The growing role of historic preservation in community revitalization

It wasn’t long ago that now-vibrant downtown Los Angeles felt quiet on evenings and weekends. Once the bankers and lawyers and office managers went home, you could walk for blocks without finding somewhere to have a cup of coffee. Dinner options were scant, and safety on the dark, empty streets at night was a concern.

But over the past decade or two, things have changed: Developers have transformed Beaux-Arts banks, Art Deco office buildings, and early 20th-century theaters and warehouses into loft apartments, restaurants, galleries, and clothing shops. Grocery stores and dog parks soon followed. Now, the streets of downtown L.A. bustle long after 5 p.m.

Similar changes are happening all across the country. According to the 2010 census, more than 80 percent of Americans now live in urban areas—and that number is only growing. Where most people once aspired to live in suburban houses with a yard and a garage, a new generation is embracing the diversity, historic character, and less car-centric lifestyle that a city provides. Baby boomers, drawn to those same qualities, are following. Yes, cities are having a big moment—and that’s creating a huge opportunity for the preservation community.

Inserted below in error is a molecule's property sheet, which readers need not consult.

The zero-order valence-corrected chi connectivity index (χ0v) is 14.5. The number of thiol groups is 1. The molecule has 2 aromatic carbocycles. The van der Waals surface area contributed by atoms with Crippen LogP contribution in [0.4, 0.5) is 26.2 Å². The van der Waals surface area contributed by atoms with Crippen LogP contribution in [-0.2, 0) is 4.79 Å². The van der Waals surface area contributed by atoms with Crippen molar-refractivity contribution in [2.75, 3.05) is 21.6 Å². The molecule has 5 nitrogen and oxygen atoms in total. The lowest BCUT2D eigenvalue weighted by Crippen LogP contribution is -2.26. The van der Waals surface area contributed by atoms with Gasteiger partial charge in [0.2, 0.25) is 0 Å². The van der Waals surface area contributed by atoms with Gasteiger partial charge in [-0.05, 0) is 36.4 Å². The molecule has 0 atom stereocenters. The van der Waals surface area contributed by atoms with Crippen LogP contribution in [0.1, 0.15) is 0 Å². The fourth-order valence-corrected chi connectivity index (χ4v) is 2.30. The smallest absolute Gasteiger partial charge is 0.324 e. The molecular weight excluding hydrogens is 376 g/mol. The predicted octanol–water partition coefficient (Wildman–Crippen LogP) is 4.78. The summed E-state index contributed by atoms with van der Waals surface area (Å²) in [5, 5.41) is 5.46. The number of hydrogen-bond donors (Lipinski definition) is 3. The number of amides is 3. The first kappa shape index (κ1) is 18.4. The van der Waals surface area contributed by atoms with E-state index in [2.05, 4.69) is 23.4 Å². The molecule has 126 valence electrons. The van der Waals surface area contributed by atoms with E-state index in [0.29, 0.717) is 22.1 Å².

The National Trust for Historic Preservation has been working for decades on initiatives designed not only to keep the historic fabric of cities intact, but also to improve the lives of urban residents. Its Main Street America program, relaunched as an independent subsidiary in 2013, has helped revitalize thousands of downtowns and commercial corridors over the past 36 years, and since 2000 the National Trust Community Investment Corporation (NTCIC) has placed the National Trust at the table with developers and business owners to identify financing that helps old buildings serve their communities again.

More recently, the National Trust established the Preservation Green Lab to promote more sustainable cities, neighborhoods, and communities through the reuse and retrofitting of old buildings.

We want preservation to become the default for cities,” says National Trust president Stephanie K. Meeks. “We want cities to understand that historic buildings are a resource, and to have their first response always be to figure out how to restore and reuse them and keep them in active service for their community.

In 1997, developer and Oakland, California native Phil Tagami proposed renovating the long-vacant Fox Theater (pictured above). Those plans finally moved forward in 2004, and around the time they were announced, something interesting happened: Restaurants began opening nearby. New businesses moved in. Quiet Uptown began to bustle.

Photo credit: Jennifer Reiley, ELS Architecture and Urban Design

See full article by Lauren Walser in Preservation magazine.

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